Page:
Meanwhile, the Term Asset-Backed Securities Loan Facility is intended to spark lending to consumers and small businesses. It got off to a slow start in March and is slated to shut down at the end of December. Despite the TALF, many people are having trouble getting loans, analysts say. More recently, the program was expanded to provide relief to the commercial real-estate market.
The Fed isn't expected to launch any new revival efforts or change another existing program that aims to push down mortgage rates. In that venture, the Fed is on track to buy $1.25 trillion worth of securities issued by mortgage finance companies Fannie Mae and Freddie Mac by the end of the year. The central bank's recent purchases have totaled about $542.8 billion.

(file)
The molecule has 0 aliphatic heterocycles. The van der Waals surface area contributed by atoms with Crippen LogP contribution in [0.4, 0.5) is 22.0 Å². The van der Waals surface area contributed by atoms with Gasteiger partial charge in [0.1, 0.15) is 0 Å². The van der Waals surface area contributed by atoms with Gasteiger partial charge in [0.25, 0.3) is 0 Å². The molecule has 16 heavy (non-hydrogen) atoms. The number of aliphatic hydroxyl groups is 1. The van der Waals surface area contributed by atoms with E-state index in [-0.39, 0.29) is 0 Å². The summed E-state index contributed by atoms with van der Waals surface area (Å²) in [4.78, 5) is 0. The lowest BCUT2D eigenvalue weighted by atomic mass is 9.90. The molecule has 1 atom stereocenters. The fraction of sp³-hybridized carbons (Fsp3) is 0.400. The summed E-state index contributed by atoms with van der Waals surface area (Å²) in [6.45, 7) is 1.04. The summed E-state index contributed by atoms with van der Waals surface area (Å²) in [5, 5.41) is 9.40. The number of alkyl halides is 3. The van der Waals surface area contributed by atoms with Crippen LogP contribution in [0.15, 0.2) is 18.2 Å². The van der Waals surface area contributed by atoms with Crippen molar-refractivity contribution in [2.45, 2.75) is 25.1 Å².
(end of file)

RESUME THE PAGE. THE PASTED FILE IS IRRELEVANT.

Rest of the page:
Inflation, meanwhile, is expected to stay low.
The government reported Tuesday that workers' productivity grew sharply in the second quarter, while their hourly compensation — adjusted for inflation — fell. Productivity gains helps to tamp down inflationary pressures. While good for the economy, the second-quarter gain came at the expense of layoffs. Companies simply produced more with fewer workers.